Schur's inequality

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In mathematics, Schur's inequality, named after Issai Schur, establishes that for all non-negative real numbers x, y, z and a positive number t,

x^t (x-y)(x-z) + y^t (y-z)(y-x) + z^t (z-x)(z-y) \ge 0

with equality if and only if x = y = z or two of them are equal and the other is zero. When t is an even positive integer, the inequality holds for all real numbers x, y and z.

When t=1, the following well-known special case can be derived:

x^3 + y^3 + z^3 + 3xyz \geq xy(x+y) + xz(x+z) + yz(y+z)


Since the inequality is symmetric in x,y,z we may assume without loss of generality that  x \geq y \geq z. Then the inequality

(x-y)[x^t(x-z)-y^t(y-z)]+z^t(x-z)(y-z) \geq 0\,

clearly holds, since every term on the left-hand side of the equation is non-negative. This rearranges to Schur's inequality.


A generalization of Schur's inequality is the following: Suppose a,b,c are positive real numbers. If the triples (a,b,c) and (x,y,z) are similarly sorted, then the following inequality holds:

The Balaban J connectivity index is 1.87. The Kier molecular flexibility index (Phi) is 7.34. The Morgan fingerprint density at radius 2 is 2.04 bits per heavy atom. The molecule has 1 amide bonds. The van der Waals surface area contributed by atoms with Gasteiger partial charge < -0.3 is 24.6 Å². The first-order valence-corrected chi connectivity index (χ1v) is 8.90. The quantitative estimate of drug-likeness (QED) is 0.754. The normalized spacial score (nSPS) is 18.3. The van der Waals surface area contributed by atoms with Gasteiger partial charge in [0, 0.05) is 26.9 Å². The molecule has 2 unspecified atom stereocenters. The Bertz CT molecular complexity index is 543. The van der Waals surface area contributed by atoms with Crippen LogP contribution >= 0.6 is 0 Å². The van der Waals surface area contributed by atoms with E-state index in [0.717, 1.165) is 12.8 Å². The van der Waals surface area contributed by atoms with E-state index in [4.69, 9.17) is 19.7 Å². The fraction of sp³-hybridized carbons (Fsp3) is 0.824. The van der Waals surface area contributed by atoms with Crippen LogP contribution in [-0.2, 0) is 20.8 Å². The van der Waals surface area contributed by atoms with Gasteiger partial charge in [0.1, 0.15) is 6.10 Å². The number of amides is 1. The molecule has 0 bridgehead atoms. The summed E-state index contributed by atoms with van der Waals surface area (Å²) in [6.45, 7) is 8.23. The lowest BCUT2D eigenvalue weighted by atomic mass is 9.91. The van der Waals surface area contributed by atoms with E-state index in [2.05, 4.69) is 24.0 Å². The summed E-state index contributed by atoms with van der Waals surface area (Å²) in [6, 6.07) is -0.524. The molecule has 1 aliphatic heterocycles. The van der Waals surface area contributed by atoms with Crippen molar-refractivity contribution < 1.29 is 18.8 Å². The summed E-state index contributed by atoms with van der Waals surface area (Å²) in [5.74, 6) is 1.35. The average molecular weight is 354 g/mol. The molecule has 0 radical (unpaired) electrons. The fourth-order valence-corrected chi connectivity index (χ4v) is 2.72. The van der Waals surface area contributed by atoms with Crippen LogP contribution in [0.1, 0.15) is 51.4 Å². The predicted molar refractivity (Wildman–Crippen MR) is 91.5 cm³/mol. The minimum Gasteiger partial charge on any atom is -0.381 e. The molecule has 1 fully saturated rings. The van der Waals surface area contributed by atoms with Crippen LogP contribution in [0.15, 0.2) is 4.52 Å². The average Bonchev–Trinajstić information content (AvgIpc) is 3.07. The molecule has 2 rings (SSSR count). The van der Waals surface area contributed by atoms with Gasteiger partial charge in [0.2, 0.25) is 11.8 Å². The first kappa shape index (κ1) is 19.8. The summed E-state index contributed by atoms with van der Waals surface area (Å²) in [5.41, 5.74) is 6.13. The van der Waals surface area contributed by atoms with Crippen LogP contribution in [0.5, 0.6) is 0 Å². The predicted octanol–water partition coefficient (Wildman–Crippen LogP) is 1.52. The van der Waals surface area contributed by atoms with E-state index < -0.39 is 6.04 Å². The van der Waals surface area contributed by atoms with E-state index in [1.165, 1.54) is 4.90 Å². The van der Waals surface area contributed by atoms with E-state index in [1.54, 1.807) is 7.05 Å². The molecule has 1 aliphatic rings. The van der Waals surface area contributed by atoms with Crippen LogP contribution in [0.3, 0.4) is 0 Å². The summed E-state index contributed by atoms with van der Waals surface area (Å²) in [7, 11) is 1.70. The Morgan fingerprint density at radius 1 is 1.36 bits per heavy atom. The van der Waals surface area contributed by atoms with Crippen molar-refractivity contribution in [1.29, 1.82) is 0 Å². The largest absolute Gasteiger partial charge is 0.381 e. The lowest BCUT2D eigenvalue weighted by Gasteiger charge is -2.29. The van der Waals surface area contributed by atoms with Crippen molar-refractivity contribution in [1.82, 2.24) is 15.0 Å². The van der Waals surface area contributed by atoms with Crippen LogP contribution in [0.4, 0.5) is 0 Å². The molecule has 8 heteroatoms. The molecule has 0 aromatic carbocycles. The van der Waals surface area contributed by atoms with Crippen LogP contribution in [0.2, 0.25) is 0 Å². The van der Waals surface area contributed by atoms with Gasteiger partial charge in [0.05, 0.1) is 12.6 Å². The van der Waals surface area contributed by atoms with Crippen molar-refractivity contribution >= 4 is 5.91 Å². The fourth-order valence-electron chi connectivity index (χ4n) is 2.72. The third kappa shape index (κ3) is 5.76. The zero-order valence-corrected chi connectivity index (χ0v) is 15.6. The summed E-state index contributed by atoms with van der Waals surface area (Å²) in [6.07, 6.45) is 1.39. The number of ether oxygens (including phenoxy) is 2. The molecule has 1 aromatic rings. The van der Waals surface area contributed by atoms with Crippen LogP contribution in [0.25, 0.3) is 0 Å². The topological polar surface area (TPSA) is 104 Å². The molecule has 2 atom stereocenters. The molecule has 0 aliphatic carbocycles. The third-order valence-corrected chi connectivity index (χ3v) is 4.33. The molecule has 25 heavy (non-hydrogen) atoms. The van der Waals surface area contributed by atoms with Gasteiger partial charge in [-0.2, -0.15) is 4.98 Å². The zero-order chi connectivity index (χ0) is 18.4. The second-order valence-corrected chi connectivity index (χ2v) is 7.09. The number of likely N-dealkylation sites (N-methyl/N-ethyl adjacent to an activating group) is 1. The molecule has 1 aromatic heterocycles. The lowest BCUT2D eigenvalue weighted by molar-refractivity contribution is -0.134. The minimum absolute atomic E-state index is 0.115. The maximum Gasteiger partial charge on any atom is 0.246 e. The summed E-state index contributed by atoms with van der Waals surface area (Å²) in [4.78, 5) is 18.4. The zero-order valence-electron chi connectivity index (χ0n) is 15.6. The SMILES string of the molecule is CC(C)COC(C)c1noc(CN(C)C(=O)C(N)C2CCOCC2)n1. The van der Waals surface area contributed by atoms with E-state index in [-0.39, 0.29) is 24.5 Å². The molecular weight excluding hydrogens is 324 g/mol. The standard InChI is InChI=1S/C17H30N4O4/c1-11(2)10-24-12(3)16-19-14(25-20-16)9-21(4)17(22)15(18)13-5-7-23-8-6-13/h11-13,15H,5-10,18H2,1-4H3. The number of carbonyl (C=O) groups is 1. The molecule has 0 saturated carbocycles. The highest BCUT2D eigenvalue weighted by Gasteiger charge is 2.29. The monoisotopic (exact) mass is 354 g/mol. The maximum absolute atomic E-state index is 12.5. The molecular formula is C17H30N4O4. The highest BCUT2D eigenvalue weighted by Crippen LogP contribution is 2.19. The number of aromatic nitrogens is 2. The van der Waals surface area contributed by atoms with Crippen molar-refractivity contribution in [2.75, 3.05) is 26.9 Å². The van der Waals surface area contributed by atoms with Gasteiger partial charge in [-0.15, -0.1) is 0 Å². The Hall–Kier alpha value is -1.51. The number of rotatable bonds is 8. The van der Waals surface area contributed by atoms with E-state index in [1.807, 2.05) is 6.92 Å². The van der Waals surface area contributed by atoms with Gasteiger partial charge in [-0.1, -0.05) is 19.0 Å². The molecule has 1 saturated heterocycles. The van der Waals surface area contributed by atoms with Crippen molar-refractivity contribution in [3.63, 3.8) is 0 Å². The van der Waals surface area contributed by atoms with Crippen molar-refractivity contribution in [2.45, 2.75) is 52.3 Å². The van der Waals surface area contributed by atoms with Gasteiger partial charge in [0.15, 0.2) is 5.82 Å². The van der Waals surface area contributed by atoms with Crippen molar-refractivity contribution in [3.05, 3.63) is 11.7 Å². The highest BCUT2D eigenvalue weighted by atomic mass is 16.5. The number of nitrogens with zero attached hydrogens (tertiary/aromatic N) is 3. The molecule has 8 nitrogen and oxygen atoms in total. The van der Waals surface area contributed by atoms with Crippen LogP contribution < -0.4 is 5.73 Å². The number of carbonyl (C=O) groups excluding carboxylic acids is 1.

a (x-y)(x-z) + b (y-z)(y-x) + c (z-x)(z-y) \ge 0.

In 2007, Romanian mathematician Valentin Vornicu showed that a yet further generalized form of Schur's inequality holds:

Consider a,b,c,x,y,z \in \mathbb{R}, where a \geq b \geq c, and either x \geq y \geq z or z \geq y \geq x. Let k \in \mathbb{Z}^{+}, and let f:\mathbb{R} \rightarrow \mathbb{R}_{0}^{+} be either convex or monotonic. Then,

{f(x)(a-b)^k(a-c)^k+f(y)(b-a)^k(b-c)^k+f(z)(c-a)^k(c-b)^k \geq 0}.\,

The standard form of Schur's is the case of this inequality where x = a, y = b, z = c, k = 1, ƒ(m) = mr.[1]

Another possible extension states that if the non-negative real numbers x,y,z,v and the positive real number t are such that x + v ≥ y + z then[2]

x^t (x-y)(x-z)(x-v) + y^t (y-x)(y-z)(y-v) + z^t (z-x)(z-y)(z-v) + v^t (v-x)(v-y)(v-z) \ge 0.


  1. ^ Vornicu, Valentin; Olimpiada de Matematica... de la provocare la experienta; GIL Publishing House; Zalau, Romania.
  2. ^ Finta, Béla (2015). "A Schur Type Inequality for Five Variables". Procedia Technology 19: 799–801. doi:10.1016/j.protcy.2015.02.114.